late too late.

He smiled, wondering at himself. His noble face lit
up with a tender radiance.

" An old man impelled by a memory," he murmured.

It was a strange thing to want to do. Yet at the moment
he wanted to do it above everything else in life. Late
though the hour and dim the fading light, go he must and
would, over the west moor, down into the dale, through the
little remote village with its many ancient bridges, with
the long winding dene ribboned with its silver stream,
and then up again on the heights, and so on and on over
the moorland until he reached Nance's home.

He locked the workshop door, and as he was turning
away, the sound of something falling arrested him. He
opened the door and found that one of the fiddles hanging
on the wall had broken from its string and crashed to the
ground. He glanced at it as one having no concern in its
fate, and let it lie there, hurt or unhurt. Yet a few hours
earlier he would have handled and tended it as lovingly
and anxiously as a mother her sick child. But now his
one pervading idea was to seek the moors ; and he shut up
the room again and hurried away.

The desolation of abandonment settled on the workshop,
where the fiddle-maker had toiled so many years with an en-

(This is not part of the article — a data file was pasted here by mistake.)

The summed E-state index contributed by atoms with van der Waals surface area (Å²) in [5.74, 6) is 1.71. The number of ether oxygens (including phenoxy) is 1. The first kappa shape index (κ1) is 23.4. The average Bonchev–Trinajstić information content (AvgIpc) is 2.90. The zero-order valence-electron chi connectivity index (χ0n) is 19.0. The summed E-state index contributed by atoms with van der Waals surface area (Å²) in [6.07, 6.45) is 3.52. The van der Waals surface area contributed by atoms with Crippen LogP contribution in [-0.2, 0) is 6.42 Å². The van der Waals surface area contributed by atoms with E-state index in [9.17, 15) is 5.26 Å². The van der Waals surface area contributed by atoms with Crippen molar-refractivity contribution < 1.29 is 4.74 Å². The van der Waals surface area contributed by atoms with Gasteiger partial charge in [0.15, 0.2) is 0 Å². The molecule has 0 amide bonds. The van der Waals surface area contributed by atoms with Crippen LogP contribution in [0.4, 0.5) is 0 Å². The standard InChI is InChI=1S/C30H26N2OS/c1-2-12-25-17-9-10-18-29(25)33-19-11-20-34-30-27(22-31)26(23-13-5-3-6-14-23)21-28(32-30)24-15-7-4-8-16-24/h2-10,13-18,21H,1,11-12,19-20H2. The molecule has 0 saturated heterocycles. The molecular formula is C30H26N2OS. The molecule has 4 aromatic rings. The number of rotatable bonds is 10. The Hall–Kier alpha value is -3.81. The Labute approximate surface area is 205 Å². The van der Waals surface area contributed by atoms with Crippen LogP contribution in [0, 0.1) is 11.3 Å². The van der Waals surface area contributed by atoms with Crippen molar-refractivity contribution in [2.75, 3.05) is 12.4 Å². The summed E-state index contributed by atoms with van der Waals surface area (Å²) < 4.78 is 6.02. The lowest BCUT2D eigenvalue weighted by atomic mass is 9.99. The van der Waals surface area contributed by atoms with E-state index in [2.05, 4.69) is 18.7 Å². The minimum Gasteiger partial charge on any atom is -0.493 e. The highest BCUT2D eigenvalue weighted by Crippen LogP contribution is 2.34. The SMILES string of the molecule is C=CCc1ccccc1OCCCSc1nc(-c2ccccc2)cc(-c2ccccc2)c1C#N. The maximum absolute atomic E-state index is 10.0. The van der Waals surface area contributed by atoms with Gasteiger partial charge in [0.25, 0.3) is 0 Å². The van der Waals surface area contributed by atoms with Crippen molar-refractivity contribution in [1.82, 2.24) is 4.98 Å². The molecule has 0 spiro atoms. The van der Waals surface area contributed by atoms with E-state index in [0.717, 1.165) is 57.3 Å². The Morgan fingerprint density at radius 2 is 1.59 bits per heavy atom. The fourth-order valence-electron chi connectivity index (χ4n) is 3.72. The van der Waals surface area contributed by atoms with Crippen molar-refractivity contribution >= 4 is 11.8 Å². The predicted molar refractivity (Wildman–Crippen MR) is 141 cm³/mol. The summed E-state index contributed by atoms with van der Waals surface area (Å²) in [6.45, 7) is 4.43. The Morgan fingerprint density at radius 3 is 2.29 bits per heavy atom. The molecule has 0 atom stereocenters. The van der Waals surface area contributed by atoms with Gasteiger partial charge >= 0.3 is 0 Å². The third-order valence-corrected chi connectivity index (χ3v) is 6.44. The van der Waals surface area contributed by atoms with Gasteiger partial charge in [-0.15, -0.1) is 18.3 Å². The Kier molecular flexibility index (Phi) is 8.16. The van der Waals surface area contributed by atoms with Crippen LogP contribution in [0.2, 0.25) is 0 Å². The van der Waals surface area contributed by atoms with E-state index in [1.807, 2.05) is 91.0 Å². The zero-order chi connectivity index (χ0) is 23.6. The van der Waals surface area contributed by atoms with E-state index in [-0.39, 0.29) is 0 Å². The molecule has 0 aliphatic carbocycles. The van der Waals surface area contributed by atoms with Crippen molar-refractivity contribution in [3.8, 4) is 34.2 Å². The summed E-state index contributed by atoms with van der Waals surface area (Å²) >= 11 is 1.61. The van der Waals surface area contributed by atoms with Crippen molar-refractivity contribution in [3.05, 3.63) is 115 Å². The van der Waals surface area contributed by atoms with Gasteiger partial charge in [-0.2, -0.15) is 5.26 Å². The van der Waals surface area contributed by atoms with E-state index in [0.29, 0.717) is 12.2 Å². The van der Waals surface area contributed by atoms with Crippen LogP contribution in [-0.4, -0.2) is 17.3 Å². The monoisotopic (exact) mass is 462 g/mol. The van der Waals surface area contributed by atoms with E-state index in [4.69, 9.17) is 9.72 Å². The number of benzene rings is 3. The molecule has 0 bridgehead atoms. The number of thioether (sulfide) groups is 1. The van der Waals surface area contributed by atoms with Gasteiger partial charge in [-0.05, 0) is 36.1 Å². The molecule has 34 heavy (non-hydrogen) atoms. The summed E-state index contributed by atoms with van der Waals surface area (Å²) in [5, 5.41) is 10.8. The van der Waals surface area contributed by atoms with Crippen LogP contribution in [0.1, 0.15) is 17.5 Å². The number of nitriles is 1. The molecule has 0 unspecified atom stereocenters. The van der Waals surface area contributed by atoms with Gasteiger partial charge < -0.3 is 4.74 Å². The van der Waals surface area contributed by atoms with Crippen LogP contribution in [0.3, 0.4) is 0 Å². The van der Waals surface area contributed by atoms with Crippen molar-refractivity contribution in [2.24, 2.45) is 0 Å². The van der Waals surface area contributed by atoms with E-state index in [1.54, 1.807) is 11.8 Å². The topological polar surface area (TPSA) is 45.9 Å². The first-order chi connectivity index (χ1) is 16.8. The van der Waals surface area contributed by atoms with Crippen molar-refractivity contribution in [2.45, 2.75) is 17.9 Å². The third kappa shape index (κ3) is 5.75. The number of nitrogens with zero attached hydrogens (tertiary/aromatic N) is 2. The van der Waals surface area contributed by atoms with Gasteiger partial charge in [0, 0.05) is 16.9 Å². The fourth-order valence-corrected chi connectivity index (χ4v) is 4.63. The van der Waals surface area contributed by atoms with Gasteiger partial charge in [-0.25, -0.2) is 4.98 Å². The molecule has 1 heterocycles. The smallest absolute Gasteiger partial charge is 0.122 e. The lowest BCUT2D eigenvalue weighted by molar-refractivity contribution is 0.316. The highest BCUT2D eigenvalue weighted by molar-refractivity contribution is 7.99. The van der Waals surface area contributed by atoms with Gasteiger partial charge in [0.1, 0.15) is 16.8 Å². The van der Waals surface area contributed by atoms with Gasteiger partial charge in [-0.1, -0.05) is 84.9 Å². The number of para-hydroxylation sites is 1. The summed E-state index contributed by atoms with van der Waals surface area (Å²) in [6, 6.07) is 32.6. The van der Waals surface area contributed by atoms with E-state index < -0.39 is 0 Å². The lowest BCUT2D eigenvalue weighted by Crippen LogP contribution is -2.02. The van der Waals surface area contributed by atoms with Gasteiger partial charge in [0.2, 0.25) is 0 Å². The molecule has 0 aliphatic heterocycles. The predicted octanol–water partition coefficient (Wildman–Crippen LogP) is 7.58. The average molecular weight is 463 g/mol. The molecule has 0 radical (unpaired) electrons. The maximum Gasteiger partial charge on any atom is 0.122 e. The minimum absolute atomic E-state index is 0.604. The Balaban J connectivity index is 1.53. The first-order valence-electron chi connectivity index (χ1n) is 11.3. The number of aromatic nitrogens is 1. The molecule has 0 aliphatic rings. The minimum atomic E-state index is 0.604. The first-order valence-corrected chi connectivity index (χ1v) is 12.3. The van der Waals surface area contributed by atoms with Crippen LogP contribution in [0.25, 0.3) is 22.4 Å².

thusiasm which had never faltered and a rare skill mellowing
to perfection. It seemed like a deserted temple from which
the presiding deity had been visibly and invisibly withdrawn.

The master had gone. The informing spirit had fled.
The place was dead.


The old man passed up the village, turned off into the
Roman Road, and thence gained the moorland. The
wind blew ; cold and tempestuous clouds were racing over
the fells in reckless rivalry. A storm was brewing, but the
fiddle-maker took no heed of its warnings. His mind
was intent on reaching the gaol for which he had set out ;
and wind, rain, snow, hail, thunder, lightning could not
have deterred him that evening : for he was under a spell,
caught in a net, held in a bondage.

Only of Nance did he think as he passed over the same
ground he had trodden many a time on his way to her

" Aye, lad, but you're clean daft over yon fiddles of
your'n," he heard her saying. " Dead bits of fuel, I
call they. Here, Jonathan, spare me one or two of them.
Logs be scarce up at ours, and I be sick and weary of the
smell of peat. Come now this crazy-looking one, Jona-
than. Doan't be a-telling me that anyone could bring
a sweet sound out of yon crazy affair. But on a fire
'twould make a lovely crackle. Now don't ye refuse."

He laughed at the memory. Never had he taken offence
when Nance teased him. No one had known he had
scarcely known himself, dreamy, far-away spirit that he
was that he had dearly loved her teasing.

" Well, well, lad," he heard her saying, " and so that
be a thing you call a scroll. I calls it just a peg, a plain
peg, Jonathan. And it be a plain peg I'm a-wantin' to
hang my grand new dress on which Auntie Sally gave

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Online LibraryBeatrice HarradenThirteen all told → online text (page 15 of 23)